| 6 ft 3 in (1.91 m)|
225 lb (102 kg)
| NHL Team|
| Vancouver Canucks|
|Born|| August 15 1986,|
Whitby, ON, CAN
|NHL Draft|| 55th overall, 2004|
|Pro Career||2009 – present|
Oreskovich played minor hockey with the Oakville Rangers of the OMHA SCTA League, winning two provincial rep championships with the club. Following minor, Oreskovich was drafted in the 6th round by the Windsor Spitfires of the Ontario Hockey League (OHL), but he joined the Junior A ranks to maintain his eligibility for college hockey in the United States. He played the 2002–03 season with the Milton Icehawks of the Ontario Provincial Junior Hockey League (OPJHL), before joining the Green Bay Gamblers of the United States Hockey League (USHL) the following year. He recorded 37 points in 58 games and was named to the 2004 USHL All-Star Game. Following his season with the Gamblers, Oreskovich was selected in the second round, 55th overall, of the 2004 NHL Entry Draft by the Colorado Avalanche.
Recruited to play college hockey with the Notre Dame Fighting Irish of the Central Collegiate Hockey Association (CCHA), Oreskovich joined the club following his draft on a $42,000 annual scholarship. He struggled in his freshman year, recording three points in 37 games. With aspirations to turn professional sooner, he left Notre Dame nine games into his sophomore year to join the OHL, where his major junior rights had been traded on November 24, 2005, from Windsor to the Kitchener Rangers. Kitchener was Oreskovich's desired destination to play major junior, as his best friend and former minor hockey teammate Evan McGrath starred with the Rangers. In December 2005, he debuted with the Rangers, scoring goals in his first three games. He went on to record 16 points over 19 games for the remainder of the 2005–06 season.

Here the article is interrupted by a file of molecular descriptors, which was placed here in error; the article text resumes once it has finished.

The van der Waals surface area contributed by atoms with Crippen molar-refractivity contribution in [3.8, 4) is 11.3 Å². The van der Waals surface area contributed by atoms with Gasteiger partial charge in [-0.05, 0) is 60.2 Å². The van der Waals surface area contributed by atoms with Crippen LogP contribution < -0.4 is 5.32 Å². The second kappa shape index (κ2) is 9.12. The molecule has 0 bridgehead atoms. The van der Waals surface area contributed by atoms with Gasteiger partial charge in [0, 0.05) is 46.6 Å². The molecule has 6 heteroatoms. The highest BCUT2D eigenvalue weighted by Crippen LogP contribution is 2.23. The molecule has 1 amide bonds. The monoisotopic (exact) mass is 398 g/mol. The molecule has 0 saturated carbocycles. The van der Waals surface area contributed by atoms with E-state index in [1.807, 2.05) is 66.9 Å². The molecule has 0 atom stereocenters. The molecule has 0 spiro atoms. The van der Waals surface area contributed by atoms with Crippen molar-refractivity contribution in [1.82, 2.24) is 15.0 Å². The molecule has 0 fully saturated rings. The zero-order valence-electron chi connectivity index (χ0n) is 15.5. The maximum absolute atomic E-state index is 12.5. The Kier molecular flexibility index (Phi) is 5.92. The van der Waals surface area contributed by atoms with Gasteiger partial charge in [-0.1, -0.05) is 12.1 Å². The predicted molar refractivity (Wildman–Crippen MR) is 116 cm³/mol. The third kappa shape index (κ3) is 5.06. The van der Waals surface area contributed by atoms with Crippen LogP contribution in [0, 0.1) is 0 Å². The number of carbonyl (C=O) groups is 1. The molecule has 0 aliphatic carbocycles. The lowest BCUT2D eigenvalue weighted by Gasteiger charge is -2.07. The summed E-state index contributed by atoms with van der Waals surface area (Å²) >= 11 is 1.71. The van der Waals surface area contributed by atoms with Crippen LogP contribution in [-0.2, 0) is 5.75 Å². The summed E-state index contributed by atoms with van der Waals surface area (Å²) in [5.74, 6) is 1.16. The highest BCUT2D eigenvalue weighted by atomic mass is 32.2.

Oreskovich attended the Avalanche's training camp for the 2006–07, where he was among the first cuts re-assigned back to junior. Returning to the Rangers for a second season, he finished second in team scoring with 28 goals and 60 points in 62 games.
The following off-season, on July 7, 2007, Oreskovich was signed to a two-year, entry level contract by the Colorado Avalanche. He returned for his second Avalanche training camp for the 2007–08 season and was assigned to their American Hockey League (AHL) affiliate, the Lake Erie Monsters. Oreskovich, however, did not report to the Monsters; he was suspended by the Avalanche, before announcing his retirement from the game, citing burnout and a lost drive.
After a two-year hiatus, Oreskovich regained ambitions to play professionally and reached out to former Kitchener Rangers coach Peter DeBoer, now head coach of the NHL's Florida Panthers. He earned a try-out with the Panthers at their training camp for the 2009–10 season. He was assigned to Florida's AHL affiliate, the Rochester Americans and was signed a two-year contract with the Panthers on October 7, 2009. Within less than a month, Oreskovich was called up to the NHL and capped off his comeback by making his NHL debut with the Panthers in a 4-3 victory over the St. Louis Blues on October 31. Providing a energetic checking presence with the Panthers, he scored his first NHL goal against Jonathan Quick of the Los Angeles Kings in a 4-3 defeat on November 16. He split his professional rookie season between the Panthers and Americans, scoring six points over 50 games in the NHL and 15 points over 34 games in the AHL.